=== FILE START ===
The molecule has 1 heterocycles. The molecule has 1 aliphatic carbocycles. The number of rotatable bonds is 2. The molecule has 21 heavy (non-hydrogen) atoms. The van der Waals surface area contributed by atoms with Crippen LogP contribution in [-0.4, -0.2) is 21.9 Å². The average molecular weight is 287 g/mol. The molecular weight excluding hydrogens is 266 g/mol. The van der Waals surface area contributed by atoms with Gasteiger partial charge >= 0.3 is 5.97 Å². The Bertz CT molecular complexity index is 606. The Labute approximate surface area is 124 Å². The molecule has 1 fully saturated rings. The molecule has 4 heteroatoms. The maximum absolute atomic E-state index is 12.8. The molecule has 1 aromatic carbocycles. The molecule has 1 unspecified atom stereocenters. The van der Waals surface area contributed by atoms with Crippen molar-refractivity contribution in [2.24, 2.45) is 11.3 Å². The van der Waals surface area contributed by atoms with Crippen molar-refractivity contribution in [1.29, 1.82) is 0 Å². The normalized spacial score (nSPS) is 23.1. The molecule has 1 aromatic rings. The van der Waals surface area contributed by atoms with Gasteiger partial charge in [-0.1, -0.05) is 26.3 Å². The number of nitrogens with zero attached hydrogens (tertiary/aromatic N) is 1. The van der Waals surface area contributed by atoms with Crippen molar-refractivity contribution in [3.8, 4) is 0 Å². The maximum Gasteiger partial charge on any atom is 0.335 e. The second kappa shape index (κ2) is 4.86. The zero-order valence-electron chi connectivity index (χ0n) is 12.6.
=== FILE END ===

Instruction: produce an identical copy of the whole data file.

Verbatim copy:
The molecule has 1 heterocycles. The molecule has 1 aliphatic carbocycles. The number of rotatable bonds is 2. The molecule has 21 heavy (non-hydrogen) atoms. The van der Waals surface area contributed by atoms with Crippen LogP contribution in [-0.4, -0.2) is 21.9 Å². The average molecular weight is 287 g/mol. The molecular weight excluding hydrogens is 266 g/mol. The van der Waals surface area contributed by atoms with Gasteiger partial charge >= 0.3 is 5.97 Å². The Bertz CT molecular complexity index is 606. The Labute approximate surface area is 124 Å². The molecule has 1 fully saturated rings. The molecule has 4 heteroatoms. The maximum absolute atomic E-state index is 12.8. The molecule has 1 aromatic carbocycles. The molecule has 1 unspecified atom stereocenters. The van der Waals surface area contributed by atoms with Crippen molar-refractivity contribution in [2.24, 2.45) is 11.3 Å². The van der Waals surface area contributed by atoms with Crippen molar-refractivity contribution in [1.29, 1.82) is 0 Å². The normalized spacial score (nSPS) is 23.1. The molecule has 1 aromatic rings. The van der Waals surface area contributed by atoms with Gasteiger partial charge in [-0.1, -0.05) is 26.3 Å². The number of nitrogens with zero attached hydrogens (tertiary/aromatic N) is 1. The van der Waals surface area contributed by atoms with Crippen molar-refractivity contribution in [3.8, 4) is 0 Å². The maximum Gasteiger partial charge on any atom is 0.335 e. The second kappa shape index (κ2) is 4.86. The zero-order valence-electron chi connectivity index (χ0n) is 12.6.